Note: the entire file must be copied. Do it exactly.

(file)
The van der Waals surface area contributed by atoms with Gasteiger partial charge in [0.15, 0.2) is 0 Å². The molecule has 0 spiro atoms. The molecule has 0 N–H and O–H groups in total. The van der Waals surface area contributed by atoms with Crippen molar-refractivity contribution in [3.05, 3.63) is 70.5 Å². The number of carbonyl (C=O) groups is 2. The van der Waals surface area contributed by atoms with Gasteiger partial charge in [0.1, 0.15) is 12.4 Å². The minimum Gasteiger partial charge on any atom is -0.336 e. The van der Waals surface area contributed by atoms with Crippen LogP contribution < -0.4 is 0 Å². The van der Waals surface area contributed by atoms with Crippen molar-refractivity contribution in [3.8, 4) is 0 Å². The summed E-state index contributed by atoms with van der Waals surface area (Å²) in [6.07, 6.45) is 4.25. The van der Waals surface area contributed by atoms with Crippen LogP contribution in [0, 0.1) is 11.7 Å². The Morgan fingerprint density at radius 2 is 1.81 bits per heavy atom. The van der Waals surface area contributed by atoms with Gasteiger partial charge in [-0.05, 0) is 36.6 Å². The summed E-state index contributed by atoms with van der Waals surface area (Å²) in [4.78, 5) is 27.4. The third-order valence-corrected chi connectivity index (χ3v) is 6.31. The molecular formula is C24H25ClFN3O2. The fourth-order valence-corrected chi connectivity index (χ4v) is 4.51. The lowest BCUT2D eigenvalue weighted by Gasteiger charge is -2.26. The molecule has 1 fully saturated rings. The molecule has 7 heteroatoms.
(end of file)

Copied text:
The van der Waals surface area contributed by atoms with Gasteiger partial charge in [0.15, 0.2) is 0 Å². The molecule has 0 spiro atoms. The molecule has 0 N–H and O–H groups in total. The van der Waals surface area contributed by atoms with Crippen molar-refractivity contribution in [3.05, 3.63) is 70.5 Å². The number of carbonyl (C=O) groups is 2. The van der Waals surface area contributed by atoms with Gasteiger partial charge in [0.1, 0.15) is 12.4 Å². The minimum Gasteiger partial charge on any atom is -0.336 e. The van der Waals surface area contributed by atoms with Crippen LogP contribution < -0.4 is 0 Å². The van der Waals surface area contributed by atoms with Crippen molar-refractivity contribution in [3.8, 4) is 0 Å². The summed E-state index contributed by atoms with van der Waals surface area (Å²) in [6.07, 6.45) is 4.25. The van der Waals surface area contributed by atoms with Crippen LogP contribution in [0, 0.1) is 11.7 Å². The Morgan fingerprint density at radius 2 is 1.81 bits per heavy atom. The van der Waals surface area contributed by atoms with Gasteiger partial charge in [-0.05, 0) is 36.6 Å². The summed E-state index contributed by atoms with van der Waals surface area (Å²) in [4.78, 5) is 27.4. The third-order valence-corrected chi connectivity index (χ3v) is 6.31. The molecular formula is C24H25ClFN3O2. The fourth-order valence-corrected chi connectivity index (χ4v) is 4.51. The lowest BCUT2D eigenvalue weighted by Gasteiger charge is -2.26. The molecule has 1 fully saturated rings. The molecule has 7 heteroatoms.